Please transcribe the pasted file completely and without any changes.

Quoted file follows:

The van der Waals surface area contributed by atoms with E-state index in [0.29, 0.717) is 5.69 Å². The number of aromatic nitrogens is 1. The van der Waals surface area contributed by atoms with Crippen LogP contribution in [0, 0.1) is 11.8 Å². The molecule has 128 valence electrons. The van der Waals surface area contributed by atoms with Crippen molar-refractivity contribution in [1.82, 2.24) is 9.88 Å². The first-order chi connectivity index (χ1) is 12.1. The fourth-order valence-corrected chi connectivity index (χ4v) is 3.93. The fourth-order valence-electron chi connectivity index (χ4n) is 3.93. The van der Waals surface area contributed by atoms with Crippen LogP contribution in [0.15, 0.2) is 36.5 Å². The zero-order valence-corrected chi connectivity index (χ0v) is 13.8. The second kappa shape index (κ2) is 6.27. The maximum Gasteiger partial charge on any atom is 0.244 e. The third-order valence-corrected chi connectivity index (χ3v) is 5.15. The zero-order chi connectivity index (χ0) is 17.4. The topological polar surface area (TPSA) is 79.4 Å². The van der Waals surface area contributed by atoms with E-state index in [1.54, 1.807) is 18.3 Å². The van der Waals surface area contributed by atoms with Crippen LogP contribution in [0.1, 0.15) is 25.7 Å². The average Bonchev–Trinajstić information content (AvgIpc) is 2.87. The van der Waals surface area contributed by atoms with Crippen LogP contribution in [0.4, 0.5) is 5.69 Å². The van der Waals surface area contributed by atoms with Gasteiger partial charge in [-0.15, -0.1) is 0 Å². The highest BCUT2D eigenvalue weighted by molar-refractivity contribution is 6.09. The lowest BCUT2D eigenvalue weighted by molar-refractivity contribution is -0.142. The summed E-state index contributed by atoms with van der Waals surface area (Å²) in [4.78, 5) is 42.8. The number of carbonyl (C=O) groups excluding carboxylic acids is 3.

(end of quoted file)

The van der Waals surface area contributed by atoms with E-state index in [0.29, 0.717) is 5.69 Å². The number of aromatic nitrogens is 1. The van der Waals surface area contributed by atoms with Crippen LogP contribution in [0, 0.1) is 11.8 Å². The molecule has 128 valence electrons. The van der Waals surface area contributed by atoms with Crippen molar-refractivity contribution in [1.82, 2.24) is 9.88 Å². The first-order chi connectivity index (χ1) is 12.1. The fourth-order valence-corrected chi connectivity index (χ4v) is 3.93. The fourth-order valence-electron chi connectivity index (χ4n) is 3.93. The van der Waals surface area contributed by atoms with Crippen LogP contribution in [0.15, 0.2) is 36.5 Å². The zero-order valence-corrected chi connectivity index (χ0v) is 13.8. The second kappa shape index (κ2) is 6.27. The maximum Gasteiger partial charge on any atom is 0.244 e. The third-order valence-corrected chi connectivity index (χ3v) is 5.15. The zero-order chi connectivity index (χ0) is 17.4. The topological polar surface area (TPSA) is 79.4 Å². The van der Waals surface area contributed by atoms with E-state index in [1.54, 1.807) is 18.3 Å². The van der Waals surface area contributed by atoms with Crippen LogP contribution in [0.1, 0.15) is 25.7 Å². The average Bonchev–Trinajstić information content (AvgIpc) is 2.87. The van der Waals surface area contributed by atoms with Crippen LogP contribution in [0.4, 0.5) is 5.69 Å². The van der Waals surface area contributed by atoms with Gasteiger partial charge in [-0.15, -0.1) is 0 Å². The highest BCUT2D eigenvalue weighted by molar-refractivity contribution is 6.09. The lowest BCUT2D eigenvalue weighted by molar-refractivity contribution is -0.142. The summed E-state index contributed by atoms with van der Waals surface area (Å²) in [4.78, 5) is 42.8. The number of carbonyl (C=O) groups excluding carboxylic acids is 3.